5. Passport and ID Card (to be copied and returned to you that day)
Take these to the 入国管理局 (Immigration office), along with any other documents you might possibly be asked for. When you submit the application, it’s safe to include evidence of anything mentioned in the history of the relationship section (proof of income and tax payments, emails, etc.) to avoid slowing down the process or potential interviews.
Tip: Do Not go to the biggest, most crowded, most foreigner saturated area immigration office near your house. There is probably more than one office you can choose to go to. We went to the slightly closer and more rural area office in Saga City, and there was literally No One there waiting, only five staff, and we were outta there in thirty minutes. The officer who helped us was super friendly and positive. We think this is because that area has a low incidence of fraud compared with the immigration offices in big cities.
For the non-identification items, they will keep everything, so make sure you have a scan/other copies.
You will write your address on a postcard which will be sent to you when you should return to get your results. You will also get a receipt showing the application was submitted and a stamp on the back of your ID card.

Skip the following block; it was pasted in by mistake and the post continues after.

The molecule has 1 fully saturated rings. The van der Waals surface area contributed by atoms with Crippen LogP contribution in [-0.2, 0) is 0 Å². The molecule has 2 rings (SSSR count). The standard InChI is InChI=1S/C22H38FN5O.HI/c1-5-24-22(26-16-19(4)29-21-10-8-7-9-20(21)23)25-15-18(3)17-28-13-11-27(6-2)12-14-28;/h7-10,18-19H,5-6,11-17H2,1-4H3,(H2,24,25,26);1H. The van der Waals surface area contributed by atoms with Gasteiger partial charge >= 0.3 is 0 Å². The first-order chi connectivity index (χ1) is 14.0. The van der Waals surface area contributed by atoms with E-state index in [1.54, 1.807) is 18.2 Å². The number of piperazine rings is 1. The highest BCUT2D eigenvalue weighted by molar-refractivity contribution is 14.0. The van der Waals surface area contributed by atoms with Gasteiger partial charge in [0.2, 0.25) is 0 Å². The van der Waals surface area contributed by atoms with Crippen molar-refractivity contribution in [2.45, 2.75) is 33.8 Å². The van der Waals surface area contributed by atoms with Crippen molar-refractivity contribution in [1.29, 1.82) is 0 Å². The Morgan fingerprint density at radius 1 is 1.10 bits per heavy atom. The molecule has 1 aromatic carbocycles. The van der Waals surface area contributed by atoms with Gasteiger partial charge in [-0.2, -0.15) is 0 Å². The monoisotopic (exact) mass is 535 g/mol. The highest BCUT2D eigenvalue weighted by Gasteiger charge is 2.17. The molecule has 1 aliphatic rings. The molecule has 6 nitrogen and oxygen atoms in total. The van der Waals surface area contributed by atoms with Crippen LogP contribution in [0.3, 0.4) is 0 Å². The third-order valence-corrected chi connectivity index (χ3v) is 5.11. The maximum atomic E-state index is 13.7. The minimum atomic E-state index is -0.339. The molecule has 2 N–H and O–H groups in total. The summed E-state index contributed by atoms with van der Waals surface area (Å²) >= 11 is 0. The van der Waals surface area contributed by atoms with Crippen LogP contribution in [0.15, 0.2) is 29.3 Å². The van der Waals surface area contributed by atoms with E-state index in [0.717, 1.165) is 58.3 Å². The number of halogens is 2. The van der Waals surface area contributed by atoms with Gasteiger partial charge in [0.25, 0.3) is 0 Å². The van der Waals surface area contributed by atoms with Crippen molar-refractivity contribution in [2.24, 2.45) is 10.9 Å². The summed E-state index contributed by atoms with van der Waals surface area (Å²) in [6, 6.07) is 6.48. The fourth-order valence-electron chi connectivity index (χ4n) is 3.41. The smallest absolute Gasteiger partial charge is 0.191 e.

Now go out and celebrate. Treat your partner for all their hard work preparing the materials.
I like snacks, Engrish, cats, plants eating buildings, riding a bike, photography, painting, onsen, traveling, playing board games with my nerdy Japanese husband, and living in Japan. I blog at https://helloalissa.wordpress.com/
Congratulations! I've found it's never not a process of paperwork with anything here, but I hope you get some time to celebrate and treat yourselves to a little honey-moon time!
Yey! Congrats. Nice that it's all done, eh? Well done. In and out of immigration in 30 mins? Sounds like the stuff of dreams.
@Tomuu Right? We were pleasantly surprised about the tiny immigration office. The key is go to the Branch office in the smallest town possible, although this theory might not make a difference in areas like Tokyo & Osaka.